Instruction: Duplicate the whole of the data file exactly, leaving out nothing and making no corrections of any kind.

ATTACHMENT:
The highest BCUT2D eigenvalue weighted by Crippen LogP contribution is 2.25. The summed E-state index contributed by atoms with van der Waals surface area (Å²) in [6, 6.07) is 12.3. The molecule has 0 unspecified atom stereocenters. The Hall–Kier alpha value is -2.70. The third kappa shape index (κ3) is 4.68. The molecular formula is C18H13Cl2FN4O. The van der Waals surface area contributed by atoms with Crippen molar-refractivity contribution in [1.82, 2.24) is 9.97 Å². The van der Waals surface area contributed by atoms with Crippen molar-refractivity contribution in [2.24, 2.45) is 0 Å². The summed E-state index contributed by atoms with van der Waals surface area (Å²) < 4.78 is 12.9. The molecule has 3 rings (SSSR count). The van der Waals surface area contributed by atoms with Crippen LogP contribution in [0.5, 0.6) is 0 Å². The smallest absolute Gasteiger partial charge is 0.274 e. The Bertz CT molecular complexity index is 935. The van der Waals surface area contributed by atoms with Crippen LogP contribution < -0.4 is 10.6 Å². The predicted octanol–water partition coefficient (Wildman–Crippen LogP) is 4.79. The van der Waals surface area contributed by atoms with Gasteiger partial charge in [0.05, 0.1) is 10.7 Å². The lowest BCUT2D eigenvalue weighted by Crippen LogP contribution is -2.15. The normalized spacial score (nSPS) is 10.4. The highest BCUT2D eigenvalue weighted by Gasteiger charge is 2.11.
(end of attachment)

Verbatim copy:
The highest BCUT2D eigenvalue weighted by Crippen LogP contribution is 2.25. The summed E-state index contributed by atoms with van der Waals surface area (Å²) in [6, 6.07) is 12.3. The molecule has 0 unspecified atom stereocenters. The Hall–Kier alpha value is -2.70. The third kappa shape index (κ3) is 4.68. The molecular formula is C18H13Cl2FN4O. The van der Waals surface area contributed by atoms with Crippen molar-refractivity contribution in [1.82, 2.24) is 9.97 Å². The van der Waals surface area contributed by atoms with Crippen molar-refractivity contribution in [2.24, 2.45) is 0 Å². The summed E-state index contributed by atoms with van der Waals surface area (Å²) < 4.78 is 12.9. The molecule has 3 rings (SSSR count). The van der Waals surface area contributed by atoms with Crippen LogP contribution in [0.5, 0.6) is 0 Å². The smallest absolute Gasteiger partial charge is 0.274 e. The Bertz CT molecular complexity index is 935. The van der Waals surface area contributed by atoms with Crippen LogP contribution < -0.4 is 10.6 Å². The predicted octanol–water partition coefficient (Wildman–Crippen LogP) is 4.79. The van der Waals surface area contributed by atoms with Gasteiger partial charge in [0.05, 0.1) is 10.7 Å². The lowest BCUT2D eigenvalue weighted by Crippen LogP contribution is -2.15. The normalized spacial score (nSPS) is 10.4. The highest BCUT2D eigenvalue weighted by Gasteiger charge is 2.11.